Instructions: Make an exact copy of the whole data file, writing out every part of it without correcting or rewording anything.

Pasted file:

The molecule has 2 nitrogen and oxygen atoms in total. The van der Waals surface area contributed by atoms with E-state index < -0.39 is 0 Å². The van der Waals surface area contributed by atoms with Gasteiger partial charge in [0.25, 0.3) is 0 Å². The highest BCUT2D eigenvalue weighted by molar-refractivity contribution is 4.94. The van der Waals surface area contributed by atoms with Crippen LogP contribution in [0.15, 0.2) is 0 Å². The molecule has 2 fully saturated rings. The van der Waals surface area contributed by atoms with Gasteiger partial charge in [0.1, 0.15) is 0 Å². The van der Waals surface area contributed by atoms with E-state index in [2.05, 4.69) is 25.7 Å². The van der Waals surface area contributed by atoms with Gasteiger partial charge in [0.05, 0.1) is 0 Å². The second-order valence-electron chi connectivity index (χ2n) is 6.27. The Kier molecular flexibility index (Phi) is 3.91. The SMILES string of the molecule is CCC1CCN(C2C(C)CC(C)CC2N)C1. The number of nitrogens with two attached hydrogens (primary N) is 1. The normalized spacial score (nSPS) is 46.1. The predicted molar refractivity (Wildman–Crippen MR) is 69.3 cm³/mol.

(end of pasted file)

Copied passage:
The molecule has 2 nitrogen and oxygen atoms in total. The van der Waals surface area contributed by atoms with E-state index < -0.39 is 0 Å². The van der Waals surface area contributed by atoms with Gasteiger partial charge in [0.25, 0.3) is 0 Å². The highest BCUT2D eigenvalue weighted by molar-refractivity contribution is 4.94. The van der Waals surface area contributed by atoms with Crippen LogP contribution in [0.15, 0.2) is 0 Å². The molecule has 2 fully saturated rings. The van der Waals surface area contributed by atoms with Gasteiger partial charge in [0.1, 0.15) is 0 Å². The van der Waals surface area contributed by atoms with E-state index in [2.05, 4.69) is 25.7 Å². The van der Waals surface area contributed by atoms with Gasteiger partial charge in [0.05, 0.1) is 0 Å². The second-order valence-electron chi connectivity index (χ2n) is 6.27. The Kier molecular flexibility index (Phi) is 3.91. The SMILES string of the molecule is CCC1CCN(C2C(C)CC(C)CC2N)C1. The number of nitrogens with two attached hydrogens (primary N) is 1. The normalized spacial score (nSPS) is 46.1. The predicted molar refractivity (Wildman–Crippen MR) is 69.3 cm³/mol.